What are the similarities and differences between clinical researches and clinical audits?

Quality is something that circulates around the clinical and pharmaceutical industry ever since they started evolving and progressing. We know that quality of services should be preserved, quality of pharmaceuticals should be guaranteed by means of quality storing and distributing practices. But the use of the term “quality” doesn’t end here. For instance, there is quality of care, quality treatment, quality data management planning/plans, quality control systems, quality management and so on. The list of quality-related basics in clinical research is just endless and can go on and on. In this regard, clinical audits and researches have a well-established reputation when it comes to quality evaluation and revision. Online published materials, existing literature and other sources have pointed out a numeral similarities between audits and researches. And yet, even though they share some similar functionalities and purposes, there are some really notable differences between these two processes.

Clinical Research

  • Aims at defining best practice
  • Focuses on experiments performed on humans who take a completely new treatment or are given different treatments
  • May involve assigning patients to different treatment groups randomly or blindly
  • Has the goal to increase knowledge or create new knowledge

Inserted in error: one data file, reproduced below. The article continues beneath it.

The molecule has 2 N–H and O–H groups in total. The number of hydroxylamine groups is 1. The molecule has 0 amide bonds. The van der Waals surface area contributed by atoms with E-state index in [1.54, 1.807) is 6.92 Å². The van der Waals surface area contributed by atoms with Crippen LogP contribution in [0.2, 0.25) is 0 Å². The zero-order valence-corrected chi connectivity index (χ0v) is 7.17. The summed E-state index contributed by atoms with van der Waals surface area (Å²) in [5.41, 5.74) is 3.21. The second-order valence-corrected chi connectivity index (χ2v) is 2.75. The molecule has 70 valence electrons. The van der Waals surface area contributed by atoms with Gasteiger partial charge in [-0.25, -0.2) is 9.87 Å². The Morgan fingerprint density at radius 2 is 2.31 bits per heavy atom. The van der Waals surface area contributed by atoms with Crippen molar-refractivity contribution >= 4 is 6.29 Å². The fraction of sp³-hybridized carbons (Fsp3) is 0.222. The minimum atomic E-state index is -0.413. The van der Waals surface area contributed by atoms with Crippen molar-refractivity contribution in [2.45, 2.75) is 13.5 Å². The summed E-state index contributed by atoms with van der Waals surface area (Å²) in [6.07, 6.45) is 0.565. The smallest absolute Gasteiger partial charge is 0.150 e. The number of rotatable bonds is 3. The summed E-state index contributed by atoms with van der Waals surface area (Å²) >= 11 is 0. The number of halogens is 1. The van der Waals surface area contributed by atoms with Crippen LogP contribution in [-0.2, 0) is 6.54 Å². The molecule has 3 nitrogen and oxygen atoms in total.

• It is based on theory and may try out different hypothesis which evaluate or compare treatments
  • Involves extensive statistical analysis
  • The results have to be publishable to the general public
  • Requires ethical approval
  • It takes a long time period and is carried out on a large scale

Clinical Audit

  • Measures if already known best practices are being followed by complying to a set of standards and criteria
  • Never involves experiments on patients who receive new treatments and doesn’t affect their normal treatment
  • Doesn’t involve allocation of patients to different groups randomly
  • Assesses already created knowledge of current clinical practices
  • It is practice-driven
  • May involve basic statistical analysis
  • Results don’t need to be publishable or generalisable as they are relevant to the area being audited
  • Doesn’t need ethical approval
  • It happens in a shorter time period and is performed on a smaller scale

To sum up, quality has an integral role in the pharmaceutical and clinical field. Therefore, there are various procedures that aim to define if services being offered are actually quality services and whether they comply with pre-determined best practices. Clinical audits and clinical researches are part of these procedures. And despite the fact that they sometimes share similar aspects, they can have really different focuses indeed.

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